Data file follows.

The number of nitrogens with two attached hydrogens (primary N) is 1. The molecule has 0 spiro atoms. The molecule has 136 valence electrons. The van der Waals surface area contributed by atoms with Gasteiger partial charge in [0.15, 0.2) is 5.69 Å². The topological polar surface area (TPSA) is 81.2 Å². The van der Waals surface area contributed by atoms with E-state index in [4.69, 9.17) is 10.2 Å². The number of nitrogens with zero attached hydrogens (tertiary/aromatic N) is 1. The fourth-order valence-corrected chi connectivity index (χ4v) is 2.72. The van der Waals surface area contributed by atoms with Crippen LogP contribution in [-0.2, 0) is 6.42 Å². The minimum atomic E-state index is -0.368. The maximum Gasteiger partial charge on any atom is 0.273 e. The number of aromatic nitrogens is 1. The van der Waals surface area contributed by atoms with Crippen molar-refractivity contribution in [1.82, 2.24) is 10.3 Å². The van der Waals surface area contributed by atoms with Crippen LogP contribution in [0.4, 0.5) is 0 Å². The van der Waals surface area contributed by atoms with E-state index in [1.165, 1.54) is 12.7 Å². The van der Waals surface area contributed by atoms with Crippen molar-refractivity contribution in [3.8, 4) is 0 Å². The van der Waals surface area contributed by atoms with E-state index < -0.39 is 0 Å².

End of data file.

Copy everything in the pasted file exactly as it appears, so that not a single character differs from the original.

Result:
The number of nitrogens with two attached hydrogens (primary N) is 1. The molecule has 0 spiro atoms. The molecule has 136 valence electrons. The van der Waals surface area contributed by atoms with Gasteiger partial charge in [0.15, 0.2) is 5.69 Å². The topological polar surface area (TPSA) is 81.2 Å². The van der Waals surface area contributed by atoms with E-state index in [4.69, 9.17) is 10.2 Å². The number of nitrogens with zero attached hydrogens (tertiary/aromatic N) is 1. The fourth-order valence-corrected chi connectivity index (χ4v) is 2.72. The van der Waals surface area contributed by atoms with Crippen LogP contribution in [-0.2, 0) is 6.42 Å². The minimum atomic E-state index is -0.368. The maximum Gasteiger partial charge on any atom is 0.273 e. The number of aromatic nitrogens is 1. The van der Waals surface area contributed by atoms with Crippen molar-refractivity contribution in [1.82, 2.24) is 10.3 Å². The van der Waals surface area contributed by atoms with Crippen LogP contribution in [0.4, 0.5) is 0 Å². The van der Waals surface area contributed by atoms with E-state index in [1.165, 1.54) is 12.7 Å². The van der Waals surface area contributed by atoms with Crippen molar-refractivity contribution in [3.8, 4) is 0 Å². The van der Waals surface area contributed by atoms with E-state index < -0.39 is 0 Å².